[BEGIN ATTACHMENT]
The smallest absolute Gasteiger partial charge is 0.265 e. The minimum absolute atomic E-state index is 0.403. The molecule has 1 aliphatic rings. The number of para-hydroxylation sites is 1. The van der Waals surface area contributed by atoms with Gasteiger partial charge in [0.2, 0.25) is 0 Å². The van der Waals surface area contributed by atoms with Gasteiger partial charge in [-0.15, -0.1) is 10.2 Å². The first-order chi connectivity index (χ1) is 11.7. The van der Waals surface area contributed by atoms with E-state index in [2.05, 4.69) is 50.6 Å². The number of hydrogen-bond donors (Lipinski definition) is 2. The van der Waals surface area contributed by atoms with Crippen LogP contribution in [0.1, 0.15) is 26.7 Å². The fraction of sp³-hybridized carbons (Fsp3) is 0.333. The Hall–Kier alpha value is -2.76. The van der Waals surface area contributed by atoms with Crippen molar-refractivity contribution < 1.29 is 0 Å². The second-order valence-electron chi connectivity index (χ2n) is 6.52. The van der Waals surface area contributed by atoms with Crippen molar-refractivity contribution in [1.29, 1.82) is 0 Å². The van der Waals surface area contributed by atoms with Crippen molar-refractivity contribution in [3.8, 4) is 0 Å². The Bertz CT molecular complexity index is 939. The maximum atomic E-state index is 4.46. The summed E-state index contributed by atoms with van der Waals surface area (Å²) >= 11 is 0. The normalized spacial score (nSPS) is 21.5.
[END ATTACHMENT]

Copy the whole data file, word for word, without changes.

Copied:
The smallest absolute Gasteiger partial charge is 0.265 e. The minimum absolute atomic E-state index is 0.403. The molecule has 1 aliphatic rings. The number of para-hydroxylation sites is 1. The van der Waals surface area contributed by atoms with Gasteiger partial charge in [0.2, 0.25) is 0 Å². The van der Waals surface area contributed by atoms with Gasteiger partial charge in [-0.15, -0.1) is 10.2 Å². The first-order chi connectivity index (χ1) is 11.7. The van der Waals surface area contributed by atoms with E-state index in [2.05, 4.69) is 50.6 Å². The number of hydrogen-bond donors (Lipinski definition) is 2. The van der Waals surface area contributed by atoms with Crippen LogP contribution in [0.1, 0.15) is 26.7 Å². The fraction of sp³-hybridized carbons (Fsp3) is 0.333. The Hall–Kier alpha value is -2.76. The van der Waals surface area contributed by atoms with Crippen molar-refractivity contribution < 1.29 is 0 Å². The second-order valence-electron chi connectivity index (χ2n) is 6.52. The van der Waals surface area contributed by atoms with Crippen molar-refractivity contribution in [1.29, 1.82) is 0 Å². The van der Waals surface area contributed by atoms with Crippen molar-refractivity contribution in [3.8, 4) is 0 Å². The Bertz CT molecular complexity index is 939. The maximum atomic E-state index is 4.46. The summed E-state index contributed by atoms with van der Waals surface area (Å²) >= 11 is 0. The normalized spacial score (nSPS) is 21.5.